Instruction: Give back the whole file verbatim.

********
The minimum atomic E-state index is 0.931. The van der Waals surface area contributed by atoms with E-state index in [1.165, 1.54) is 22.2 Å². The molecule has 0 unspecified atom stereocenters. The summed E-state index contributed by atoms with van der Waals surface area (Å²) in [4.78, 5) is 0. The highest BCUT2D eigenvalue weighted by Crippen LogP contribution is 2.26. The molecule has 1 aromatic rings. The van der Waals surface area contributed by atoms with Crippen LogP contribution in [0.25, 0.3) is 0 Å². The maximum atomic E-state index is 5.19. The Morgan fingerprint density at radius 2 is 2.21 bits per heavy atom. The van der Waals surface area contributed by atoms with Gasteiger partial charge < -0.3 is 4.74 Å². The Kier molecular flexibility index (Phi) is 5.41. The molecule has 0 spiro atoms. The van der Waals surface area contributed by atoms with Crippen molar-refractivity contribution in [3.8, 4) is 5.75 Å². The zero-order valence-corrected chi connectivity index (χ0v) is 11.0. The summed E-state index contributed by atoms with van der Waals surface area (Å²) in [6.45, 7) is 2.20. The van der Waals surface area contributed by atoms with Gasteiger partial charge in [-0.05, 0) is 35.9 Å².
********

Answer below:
The minimum atomic E-state index is 0.931. The van der Waals surface area contributed by atoms with E-state index in [1.165, 1.54) is 22.2 Å². The molecule has 0 unspecified atom stereocenters. The summed E-state index contributed by atoms with van der Waals surface area (Å²) in [4.78, 5) is 0. The highest BCUT2D eigenvalue weighted by Crippen LogP contribution is 2.26. The molecule has 1 aromatic rings. The van der Waals surface area contributed by atoms with Crippen LogP contribution in [0.25, 0.3) is 0 Å². The maximum atomic E-state index is 5.19. The Morgan fingerprint density at radius 2 is 2.21 bits per heavy atom. The van der Waals surface area contributed by atoms with Gasteiger partial charge < -0.3 is 4.74 Å². The Kier molecular flexibility index (Phi) is 5.41. The molecule has 0 spiro atoms. The van der Waals surface area contributed by atoms with Crippen molar-refractivity contribution in [3.8, 4) is 5.75 Å². The zero-order valence-corrected chi connectivity index (χ0v) is 11.0. The summed E-state index contributed by atoms with van der Waals surface area (Å²) in [6.45, 7) is 2.20. The van der Waals surface area contributed by atoms with Gasteiger partial charge in [-0.05, 0) is 35.9 Å².